Writers in the Storm

A blog about writing

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December 22, 2021

How To Use Sound To Make Your Writing Memorable

by Ellen Buikema

Capturing the senses lures us into the story, allowing us to experience what the characters hear, see, smell, taste, and touch.

The power of sound.

Sounds conjure strong memories. Deep vibrations from a bass guitar floating through the air from a neighbor’s garage band practice might bring a smile of great memories or bring out your inner cranky person. How the sound makes you feel is dependent upon the emotions behind past experiences.

  • Sounds are remembered better if paired with another sense, like vision or touch. Few people remember everything that they’ve ever heard.
  • Sounds form associations. If loud sounds are associated with something frightening they may be perceived as dangerous.
  • Sounds of music can boost memories and mood.
    • New concepts learned while listening to music are remembered longer than without music.
    • Replay the music in your mind or hum the tune while working, relaxing, stuck in traffic, or to enhance a boring activity.

Sometimes writers hear the rhythm, music of their work, as they write.

“When I’m writing, I’m more conscious of the sound, actually, than the meaning. I know what the rhythm of the sentence is going to be before I know what the words are going to be in it.”  Phillip Pullman

When reading a piece of fiction that feels effortless, it has good flow, or cadence. This comes down to sentence length, number of of syllables in each chosen word, and the placement of punctuation. All of this will lead you to read at the desired rhythm of the writer. Rhythm can be regular, like a lullaby, or varied to keep a reader turning the pages.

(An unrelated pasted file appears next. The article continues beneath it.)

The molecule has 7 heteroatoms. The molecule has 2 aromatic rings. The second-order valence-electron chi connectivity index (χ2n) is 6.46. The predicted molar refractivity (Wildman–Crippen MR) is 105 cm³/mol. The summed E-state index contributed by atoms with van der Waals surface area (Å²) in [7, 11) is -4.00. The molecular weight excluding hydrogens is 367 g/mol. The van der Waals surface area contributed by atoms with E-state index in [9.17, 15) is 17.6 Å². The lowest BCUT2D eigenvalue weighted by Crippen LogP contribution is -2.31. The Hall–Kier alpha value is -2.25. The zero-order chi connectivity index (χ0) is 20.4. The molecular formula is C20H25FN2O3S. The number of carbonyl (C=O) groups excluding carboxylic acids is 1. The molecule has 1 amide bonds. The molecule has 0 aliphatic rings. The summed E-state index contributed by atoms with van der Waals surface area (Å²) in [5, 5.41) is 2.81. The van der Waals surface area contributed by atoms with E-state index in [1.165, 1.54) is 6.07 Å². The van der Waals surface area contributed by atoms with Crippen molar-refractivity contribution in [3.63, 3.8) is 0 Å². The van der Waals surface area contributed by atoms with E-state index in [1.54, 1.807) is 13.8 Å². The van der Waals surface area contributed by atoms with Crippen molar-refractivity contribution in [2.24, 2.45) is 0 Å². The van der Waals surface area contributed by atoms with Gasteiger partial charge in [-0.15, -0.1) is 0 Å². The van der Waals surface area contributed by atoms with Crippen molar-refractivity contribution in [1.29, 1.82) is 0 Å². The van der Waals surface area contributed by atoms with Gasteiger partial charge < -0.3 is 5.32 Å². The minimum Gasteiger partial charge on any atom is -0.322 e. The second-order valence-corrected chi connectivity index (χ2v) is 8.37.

Rhythm is especially important when setting a scene and describing everyday life.

The following scene from Conqueror by Conn Iggulden is a good example of this type of scene and great has great descriptions of sound.

The Khan’s palace was lit with lamps that spat and crackled on the outer walls and gates. Inside, the sound of rain was a low roar that rose and fell in intensity, pouring as solid sheets over the cloisters. Servants gazed out into the yards and gardens, lost in the mute fascination that rain can hold. They stood in groups, reeking of wet wool and silk, their duties abandoned for a time while the storm passed.”

Ways to develop a sense of hearing in writing.

Sensory Writing Practice for Sound:

  • Listen for everyday onomatopoeia,like imitative harmony where the word sounds like the action, often used with animal sounds.
    • Use these built-in sound effects to summon noises in the environment.
  • Brainstorm synonyms for action verbs of your choice.
    • Read them aloud and listen for their subtle sound effects.
    • What kind of speed and intensity do they suggest?
    • What kind of character?
    • Example: Trudge sounds hard, slow, while skip is energetic. These verbs may be used to eliminate tag lines.
  • Write a paragraph using these sonorous verbs.
  • Choose a page from your work in progress, and highlight the verbs.
  • Are their sounds harmonious with the scene? Sleepy or excited? Loud or quiet?
  • Substitute verbs and note the changes.

Many authors use sensory writing well.

The following quotes are from writers who use the sense of hearing effectively.

From Jim Butcher, Furies of Calderon:

“She staggered forward, screaming and sobbing, bearing the torch aloft and certain that death was there for her, breathing softly, black wings rustling like those of the crows that waited, waited somewhere in the predawn darkness to sweep down on the eyes of the dead.”

From Anne Rice, Interview With The Vampire: